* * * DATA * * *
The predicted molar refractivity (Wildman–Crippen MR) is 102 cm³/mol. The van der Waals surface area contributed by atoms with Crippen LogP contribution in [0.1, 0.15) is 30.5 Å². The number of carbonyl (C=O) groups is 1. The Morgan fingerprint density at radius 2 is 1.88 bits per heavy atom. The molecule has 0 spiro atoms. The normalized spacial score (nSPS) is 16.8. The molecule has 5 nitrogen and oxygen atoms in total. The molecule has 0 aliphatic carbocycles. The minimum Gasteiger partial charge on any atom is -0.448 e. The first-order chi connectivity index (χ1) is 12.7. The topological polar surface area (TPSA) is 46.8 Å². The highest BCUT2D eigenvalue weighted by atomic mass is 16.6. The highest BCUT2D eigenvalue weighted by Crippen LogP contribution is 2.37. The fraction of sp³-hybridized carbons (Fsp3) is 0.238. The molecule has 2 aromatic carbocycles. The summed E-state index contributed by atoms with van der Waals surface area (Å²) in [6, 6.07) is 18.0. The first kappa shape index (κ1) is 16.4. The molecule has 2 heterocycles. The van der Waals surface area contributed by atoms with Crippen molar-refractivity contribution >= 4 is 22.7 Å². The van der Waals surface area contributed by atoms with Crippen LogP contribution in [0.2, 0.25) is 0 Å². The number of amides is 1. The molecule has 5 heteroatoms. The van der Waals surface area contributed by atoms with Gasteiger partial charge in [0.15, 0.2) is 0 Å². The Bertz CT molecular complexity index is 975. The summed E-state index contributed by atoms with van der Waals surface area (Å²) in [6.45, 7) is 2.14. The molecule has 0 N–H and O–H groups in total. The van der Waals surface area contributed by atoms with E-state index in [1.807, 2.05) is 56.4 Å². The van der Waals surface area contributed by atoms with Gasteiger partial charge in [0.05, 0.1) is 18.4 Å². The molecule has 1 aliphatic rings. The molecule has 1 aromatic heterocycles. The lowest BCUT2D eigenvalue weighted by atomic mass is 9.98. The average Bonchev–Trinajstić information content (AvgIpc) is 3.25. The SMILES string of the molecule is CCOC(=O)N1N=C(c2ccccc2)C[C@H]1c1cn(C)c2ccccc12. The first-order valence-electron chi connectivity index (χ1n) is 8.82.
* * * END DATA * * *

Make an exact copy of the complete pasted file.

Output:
The predicted molar refractivity (Wildman–Crippen MR) is 102 cm³/mol. The van der Waals surface area contributed by atoms with Crippen LogP contribution in [0.1, 0.15) is 30.5 Å². The number of carbonyl (C=O) groups is 1. The Morgan fingerprint density at radius 2 is 1.88 bits per heavy atom. The molecule has 0 spiro atoms. The normalized spacial score (nSPS) is 16.8. The molecule has 5 nitrogen and oxygen atoms in total. The molecule has 0 aliphatic carbocycles. The minimum Gasteiger partial charge on any atom is -0.448 e. The first-order chi connectivity index (χ1) is 12.7. The topological polar surface area (TPSA) is 46.8 Å². The highest BCUT2D eigenvalue weighted by atomic mass is 16.6. The highest BCUT2D eigenvalue weighted by Crippen LogP contribution is 2.37. The fraction of sp³-hybridized carbons (Fsp3) is 0.238. The molecule has 2 aromatic carbocycles. The summed E-state index contributed by atoms with van der Waals surface area (Å²) in [6, 6.07) is 18.0. The first kappa shape index (κ1) is 16.4. The molecule has 2 heterocycles. The van der Waals surface area contributed by atoms with Crippen molar-refractivity contribution >= 4 is 22.7 Å². The van der Waals surface area contributed by atoms with Crippen LogP contribution in [0.2, 0.25) is 0 Å². The number of amides is 1. The molecule has 5 heteroatoms. The van der Waals surface area contributed by atoms with Gasteiger partial charge in [0.15, 0.2) is 0 Å². The Bertz CT molecular complexity index is 975. The summed E-state index contributed by atoms with van der Waals surface area (Å²) in [6.45, 7) is 2.14. The molecule has 0 N–H and O–H groups in total. The van der Waals surface area contributed by atoms with E-state index in [1.807, 2.05) is 56.4 Å². The van der Waals surface area contributed by atoms with Gasteiger partial charge in [0.05, 0.1) is 18.4 Å². The molecule has 1 aliphatic rings. The molecule has 1 aromatic heterocycles. The lowest BCUT2D eigenvalue weighted by atomic mass is 9.98. The average Bonchev–Trinajstić information content (AvgIpc) is 3.25. The SMILES string of the molecule is CCOC(=O)N1N=C(c2ccccc2)C[C@H]1c1cn(C)c2ccccc12. The first-order valence-electron chi connectivity index (χ1n) is 8.82.